The next-gen ankle brace

Fortunately, ‘Achilles heel injuries’ are largely contained by the next-gen ankle braces that 2K has used to the full. The irritations generated by the entire VC debacle are mostly mitigated by the graphic splendor, as well as by the quality and quantity of the gameplay. As I mentioned earlier, players often see next-gen. In most cases, Visual Concepts also makes progress in terms of control and animation, although AI sometimes gets stuck in its old pattern. Players who leave the couch after a timeout with exactly the same animations and halftime cutscenes in which a player runs full throttle against a camera quickly get you out of the ‘it is almost indistinguishable from the real thing’ dream.

In addition, the central hub The City – which previously carried the name The Neighborhood – also shows that people want to be progressive. Anyone who has earned enough Rep to play out of Rookieville can go to the absurdly big The City. The City is grand, perhaps a little too big for what it wants to do, but it again offers players a range of activities to spend a lot of time in. I cannot accuse 2K of not delivering ‘value for money’ in that area.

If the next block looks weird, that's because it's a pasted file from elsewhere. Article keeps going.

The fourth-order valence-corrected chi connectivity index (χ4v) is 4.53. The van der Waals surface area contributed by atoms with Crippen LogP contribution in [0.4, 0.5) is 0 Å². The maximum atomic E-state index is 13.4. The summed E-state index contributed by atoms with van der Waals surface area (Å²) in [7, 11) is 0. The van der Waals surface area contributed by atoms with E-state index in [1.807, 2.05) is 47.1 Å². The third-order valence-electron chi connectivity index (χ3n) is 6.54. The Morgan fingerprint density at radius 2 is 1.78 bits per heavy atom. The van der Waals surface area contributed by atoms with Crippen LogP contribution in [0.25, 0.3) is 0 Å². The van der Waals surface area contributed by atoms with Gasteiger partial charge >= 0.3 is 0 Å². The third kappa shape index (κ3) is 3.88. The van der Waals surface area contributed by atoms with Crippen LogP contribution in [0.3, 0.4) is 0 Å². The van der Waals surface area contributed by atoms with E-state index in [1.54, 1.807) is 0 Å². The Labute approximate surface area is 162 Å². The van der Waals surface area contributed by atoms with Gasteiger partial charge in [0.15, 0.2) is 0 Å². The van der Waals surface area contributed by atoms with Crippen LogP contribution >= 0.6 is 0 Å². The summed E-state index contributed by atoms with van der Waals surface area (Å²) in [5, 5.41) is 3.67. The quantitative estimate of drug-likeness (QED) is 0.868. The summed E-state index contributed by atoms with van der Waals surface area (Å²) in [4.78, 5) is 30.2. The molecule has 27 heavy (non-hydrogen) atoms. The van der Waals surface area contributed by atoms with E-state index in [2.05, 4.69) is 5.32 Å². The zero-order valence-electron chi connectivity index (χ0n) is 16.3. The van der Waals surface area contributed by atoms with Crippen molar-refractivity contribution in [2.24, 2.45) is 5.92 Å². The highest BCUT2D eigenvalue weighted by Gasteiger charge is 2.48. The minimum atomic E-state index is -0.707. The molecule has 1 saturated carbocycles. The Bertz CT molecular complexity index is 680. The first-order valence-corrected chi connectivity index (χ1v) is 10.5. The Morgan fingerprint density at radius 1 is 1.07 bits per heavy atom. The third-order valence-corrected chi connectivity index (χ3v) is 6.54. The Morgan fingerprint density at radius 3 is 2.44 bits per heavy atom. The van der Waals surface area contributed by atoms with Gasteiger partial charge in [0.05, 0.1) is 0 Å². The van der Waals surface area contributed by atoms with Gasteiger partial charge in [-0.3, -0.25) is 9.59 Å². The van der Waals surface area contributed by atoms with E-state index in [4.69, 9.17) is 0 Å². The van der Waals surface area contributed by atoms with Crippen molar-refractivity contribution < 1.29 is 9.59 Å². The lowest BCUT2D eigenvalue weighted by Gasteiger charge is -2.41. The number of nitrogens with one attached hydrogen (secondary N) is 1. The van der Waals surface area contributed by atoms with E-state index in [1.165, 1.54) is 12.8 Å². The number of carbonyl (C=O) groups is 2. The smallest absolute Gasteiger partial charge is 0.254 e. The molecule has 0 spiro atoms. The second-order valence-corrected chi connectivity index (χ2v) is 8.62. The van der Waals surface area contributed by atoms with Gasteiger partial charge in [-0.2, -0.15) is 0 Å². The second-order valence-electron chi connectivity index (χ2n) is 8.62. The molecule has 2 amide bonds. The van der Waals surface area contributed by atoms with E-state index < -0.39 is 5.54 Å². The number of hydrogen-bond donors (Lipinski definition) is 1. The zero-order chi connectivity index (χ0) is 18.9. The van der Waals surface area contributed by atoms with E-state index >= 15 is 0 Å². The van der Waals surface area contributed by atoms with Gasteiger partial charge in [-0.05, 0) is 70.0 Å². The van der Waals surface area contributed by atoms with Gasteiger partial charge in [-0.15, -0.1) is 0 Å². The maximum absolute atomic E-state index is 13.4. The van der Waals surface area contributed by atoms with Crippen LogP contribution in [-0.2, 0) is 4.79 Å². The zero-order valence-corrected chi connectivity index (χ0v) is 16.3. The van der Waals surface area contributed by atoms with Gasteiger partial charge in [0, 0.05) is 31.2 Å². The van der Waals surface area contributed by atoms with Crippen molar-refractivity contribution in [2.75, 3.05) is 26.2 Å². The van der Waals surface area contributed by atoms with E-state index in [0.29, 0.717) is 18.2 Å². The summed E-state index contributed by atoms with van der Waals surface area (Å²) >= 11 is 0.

One still has to learn DualSense functionality

Finally, Visual Concepts also makes eager use of the DualSense controller and its haptic feedback, although it is okay to take a step back here. Regularly I could hear the mechanism in the triggers spinning over speed and loud clicking under the fingers, which may not be very good for the battery life of the controller. Now I can still let the developers get away with it as it is relatively new to them too, so as soon as they can patch this I am a happy baller.